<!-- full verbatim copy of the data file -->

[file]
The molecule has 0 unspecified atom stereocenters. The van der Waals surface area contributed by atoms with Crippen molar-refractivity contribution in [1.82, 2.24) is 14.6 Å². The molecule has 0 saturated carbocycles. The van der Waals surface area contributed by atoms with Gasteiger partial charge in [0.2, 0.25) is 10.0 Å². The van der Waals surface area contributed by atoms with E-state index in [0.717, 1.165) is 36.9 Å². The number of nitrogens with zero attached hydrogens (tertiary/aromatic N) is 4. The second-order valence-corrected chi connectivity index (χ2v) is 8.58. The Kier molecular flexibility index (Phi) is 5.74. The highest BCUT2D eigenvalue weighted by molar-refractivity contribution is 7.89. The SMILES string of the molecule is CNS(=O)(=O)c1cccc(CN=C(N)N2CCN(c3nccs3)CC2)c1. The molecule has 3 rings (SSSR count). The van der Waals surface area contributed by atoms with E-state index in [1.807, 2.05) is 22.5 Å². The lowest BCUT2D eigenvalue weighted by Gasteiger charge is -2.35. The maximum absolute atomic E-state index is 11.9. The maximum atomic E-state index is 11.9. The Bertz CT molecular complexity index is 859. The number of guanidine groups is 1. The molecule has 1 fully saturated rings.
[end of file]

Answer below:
The molecule has 0 unspecified atom stereocenters. The van der Waals surface area contributed by atoms with Crippen molar-refractivity contribution in [1.82, 2.24) is 14.6 Å². The molecule has 0 saturated carbocycles. The van der Waals surface area contributed by atoms with Gasteiger partial charge in [0.2, 0.25) is 10.0 Å². The van der Waals surface area contributed by atoms with E-state index in [0.717, 1.165) is 36.9 Å². The number of nitrogens with zero attached hydrogens (tertiary/aromatic N) is 4. The second-order valence-corrected chi connectivity index (χ2v) is 8.58. The Kier molecular flexibility index (Phi) is 5.74. The highest BCUT2D eigenvalue weighted by molar-refractivity contribution is 7.89. The SMILES string of the molecule is CNS(=O)(=O)c1cccc(CN=C(N)N2CCN(c3nccs3)CC2)c1. The molecule has 3 rings (SSSR count). The van der Waals surface area contributed by atoms with E-state index in [1.807, 2.05) is 22.5 Å². The lowest BCUT2D eigenvalue weighted by Gasteiger charge is -2.35. The maximum absolute atomic E-state index is 11.9. The maximum atomic E-state index is 11.9. The Bertz CT molecular complexity index is 859. The number of guanidine groups is 1. The molecule has 1 fully saturated rings.